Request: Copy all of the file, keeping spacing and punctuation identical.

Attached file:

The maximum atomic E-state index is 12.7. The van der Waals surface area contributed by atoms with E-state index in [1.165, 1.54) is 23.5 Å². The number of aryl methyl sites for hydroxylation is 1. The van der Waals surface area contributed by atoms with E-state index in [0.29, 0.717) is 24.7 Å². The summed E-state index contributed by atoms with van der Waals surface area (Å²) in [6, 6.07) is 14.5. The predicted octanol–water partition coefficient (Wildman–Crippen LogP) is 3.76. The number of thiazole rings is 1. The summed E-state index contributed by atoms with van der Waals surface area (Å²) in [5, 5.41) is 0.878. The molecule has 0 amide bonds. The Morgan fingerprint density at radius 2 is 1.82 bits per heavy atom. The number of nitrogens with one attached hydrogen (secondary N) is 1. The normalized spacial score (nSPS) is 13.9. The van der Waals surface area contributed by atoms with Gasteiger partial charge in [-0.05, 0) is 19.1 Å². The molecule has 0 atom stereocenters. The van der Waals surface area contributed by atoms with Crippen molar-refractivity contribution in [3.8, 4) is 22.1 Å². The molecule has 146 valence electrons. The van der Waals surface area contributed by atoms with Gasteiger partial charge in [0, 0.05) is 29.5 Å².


The maximum atomic E-state index is 12.7. The van der Waals surface area contributed by atoms with E-state index in [1.165, 1.54) is 23.5 Å². The number of aryl methyl sites for hydroxylation is 1. The van der Waals surface area contributed by atoms with E-state index in [0.29, 0.717) is 24.7 Å². The summed E-state index contributed by atoms with van der Waals surface area (Å²) in [6, 6.07) is 14.5. The predicted octanol–water partition coefficient (Wildman–Crippen LogP) is 3.76. The number of thiazole rings is 1. The summed E-state index contributed by atoms with van der Waals surface area (Å²) in [5, 5.41) is 0.878. The molecule has 0 amide bonds. The Morgan fingerprint density at radius 2 is 1.82 bits per heavy atom. The number of nitrogens with one attached hydrogen (secondary N) is 1. The normalized spacial score (nSPS) is 13.9. The van der Waals surface area contributed by atoms with Gasteiger partial charge in [-0.05, 0) is 19.1 Å². The molecule has 0 atom stereocenters. The van der Waals surface area contributed by atoms with Crippen molar-refractivity contribution in [3.8, 4) is 22.1 Å². The molecule has 146 valence electrons. The van der Waals surface area contributed by atoms with Gasteiger partial charge in [0, 0.05) is 29.5 Å².